The Treaty of Paris of 1763 ended the conflict known in America as the French and Indian War and in Europe as the Seven Years War. The treaty acknowledged the French defeat, ceding all French territories on the North American continent to other powers. France gave Canada and all lands east of the Mississippi River to Great Britain, and gave Louisiana to Spain. Spain in turn gave Florida to Britain, which was left in uncontested control of the entire east coast and its hinterlands.
The Treaty of Paris had important consequences for Western Virginians and others on the Appalachian frontier. It ended a bloody frontier war, though fighting with the Indians soon resumed. The treaty also gave all of Appalachia and neighboring regions into the possession of England and its American colonies, including areas already occupied, claimed, or coveted by colonial settlers and speculators. England attempted initially to restrict settlement to the Atlantic watershed by the King’s Proclamation Line of 1763. This line, which would have excluded from settlement all of present West Virginia except the Eastern Panhandle, was soon modified by separate Indian treaties. Thus the Treaty of Paris and subsequent treaties helped to open the West, and settlement surged across present central and western West Virginia in coming decades.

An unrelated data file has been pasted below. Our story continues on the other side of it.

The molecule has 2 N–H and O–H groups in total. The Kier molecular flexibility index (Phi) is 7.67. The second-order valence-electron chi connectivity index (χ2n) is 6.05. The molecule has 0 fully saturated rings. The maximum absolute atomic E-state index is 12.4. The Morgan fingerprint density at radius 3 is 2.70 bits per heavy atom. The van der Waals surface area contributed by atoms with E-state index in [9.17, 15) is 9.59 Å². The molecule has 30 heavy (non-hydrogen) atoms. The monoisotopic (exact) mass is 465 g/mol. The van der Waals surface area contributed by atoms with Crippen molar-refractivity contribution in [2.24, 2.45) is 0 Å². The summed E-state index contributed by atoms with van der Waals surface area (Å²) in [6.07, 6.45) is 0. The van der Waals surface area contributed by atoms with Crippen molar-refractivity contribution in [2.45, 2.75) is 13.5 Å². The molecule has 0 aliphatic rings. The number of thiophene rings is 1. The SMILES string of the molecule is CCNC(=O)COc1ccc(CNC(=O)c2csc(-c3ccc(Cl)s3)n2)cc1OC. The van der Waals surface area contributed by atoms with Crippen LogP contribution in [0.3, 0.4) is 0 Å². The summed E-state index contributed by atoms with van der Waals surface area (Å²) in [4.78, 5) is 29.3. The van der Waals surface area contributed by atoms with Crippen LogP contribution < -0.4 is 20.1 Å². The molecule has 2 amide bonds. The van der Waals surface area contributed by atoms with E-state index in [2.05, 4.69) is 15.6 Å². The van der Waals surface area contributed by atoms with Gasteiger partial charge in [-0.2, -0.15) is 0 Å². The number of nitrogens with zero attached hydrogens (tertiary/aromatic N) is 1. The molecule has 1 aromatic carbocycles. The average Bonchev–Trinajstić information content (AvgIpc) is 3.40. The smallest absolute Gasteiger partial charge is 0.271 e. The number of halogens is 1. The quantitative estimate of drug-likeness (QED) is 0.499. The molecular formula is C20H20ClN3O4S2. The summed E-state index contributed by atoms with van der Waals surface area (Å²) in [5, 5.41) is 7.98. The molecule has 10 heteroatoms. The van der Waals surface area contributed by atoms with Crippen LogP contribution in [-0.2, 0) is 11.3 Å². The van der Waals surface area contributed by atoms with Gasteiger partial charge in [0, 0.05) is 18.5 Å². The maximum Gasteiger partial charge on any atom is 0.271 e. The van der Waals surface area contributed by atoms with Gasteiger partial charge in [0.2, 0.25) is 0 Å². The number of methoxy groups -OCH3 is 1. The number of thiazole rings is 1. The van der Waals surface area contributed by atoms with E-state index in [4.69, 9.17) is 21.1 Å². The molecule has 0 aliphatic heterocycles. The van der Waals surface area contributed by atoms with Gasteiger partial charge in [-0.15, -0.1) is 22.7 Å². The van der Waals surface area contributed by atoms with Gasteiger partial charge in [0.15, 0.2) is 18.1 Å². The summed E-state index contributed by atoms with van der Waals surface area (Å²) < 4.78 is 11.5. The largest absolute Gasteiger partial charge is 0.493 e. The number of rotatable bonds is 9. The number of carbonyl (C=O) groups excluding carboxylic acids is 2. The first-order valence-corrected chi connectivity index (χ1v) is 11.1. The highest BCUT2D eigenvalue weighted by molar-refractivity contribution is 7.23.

Another Treaty of Paris ended the American Revolution in 1783.
Last Revised on November 05, 2010
Anderson, Fred. Crucible of War: The Seven Years' War and the Fate of Empire in British North America. New York: Knopf, 2000.